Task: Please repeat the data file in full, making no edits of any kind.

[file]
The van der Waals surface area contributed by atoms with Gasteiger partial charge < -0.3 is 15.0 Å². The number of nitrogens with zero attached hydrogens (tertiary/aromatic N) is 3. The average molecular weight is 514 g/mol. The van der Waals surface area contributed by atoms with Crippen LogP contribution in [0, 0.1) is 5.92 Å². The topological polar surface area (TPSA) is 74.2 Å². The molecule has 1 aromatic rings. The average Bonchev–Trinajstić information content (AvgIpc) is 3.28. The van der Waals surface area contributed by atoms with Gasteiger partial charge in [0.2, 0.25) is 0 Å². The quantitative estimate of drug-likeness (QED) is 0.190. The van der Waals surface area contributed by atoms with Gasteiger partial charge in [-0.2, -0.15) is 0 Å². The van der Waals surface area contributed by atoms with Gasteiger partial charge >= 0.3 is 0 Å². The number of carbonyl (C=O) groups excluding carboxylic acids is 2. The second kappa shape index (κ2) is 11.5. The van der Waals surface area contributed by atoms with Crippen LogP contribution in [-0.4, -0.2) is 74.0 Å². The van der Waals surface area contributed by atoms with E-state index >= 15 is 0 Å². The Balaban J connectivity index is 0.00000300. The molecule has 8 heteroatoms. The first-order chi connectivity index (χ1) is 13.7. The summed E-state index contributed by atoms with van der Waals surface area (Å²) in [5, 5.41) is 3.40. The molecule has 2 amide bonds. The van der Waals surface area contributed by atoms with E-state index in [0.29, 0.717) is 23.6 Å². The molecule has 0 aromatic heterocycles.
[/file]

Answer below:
The van der Waals surface area contributed by atoms with Gasteiger partial charge < -0.3 is 15.0 Å². The number of nitrogens with zero attached hydrogens (tertiary/aromatic N) is 3. The average molecular weight is 514 g/mol. The van der Waals surface area contributed by atoms with Crippen LogP contribution in [0, 0.1) is 5.92 Å². The topological polar surface area (TPSA) is 74.2 Å². The molecule has 1 aromatic rings. The average Bonchev–Trinajstić information content (AvgIpc) is 3.28. The van der Waals surface area contributed by atoms with Gasteiger partial charge in [0.2, 0.25) is 0 Å². The quantitative estimate of drug-likeness (QED) is 0.190. The van der Waals surface area contributed by atoms with Gasteiger partial charge in [-0.2, -0.15) is 0 Å². The van der Waals surface area contributed by atoms with Gasteiger partial charge >= 0.3 is 0 Å². The number of carbonyl (C=O) groups excluding carboxylic acids is 2. The second kappa shape index (κ2) is 11.5. The van der Waals surface area contributed by atoms with Crippen LogP contribution in [-0.4, -0.2) is 74.0 Å². The van der Waals surface area contributed by atoms with E-state index >= 15 is 0 Å². The Balaban J connectivity index is 0.00000300. The molecule has 8 heteroatoms. The first-order chi connectivity index (χ1) is 13.7. The summed E-state index contributed by atoms with van der Waals surface area (Å²) in [5, 5.41) is 3.40. The molecule has 2 amide bonds. The van der Waals surface area contributed by atoms with E-state index in [0.29, 0.717) is 23.6 Å². The molecule has 0 aromatic heterocycles.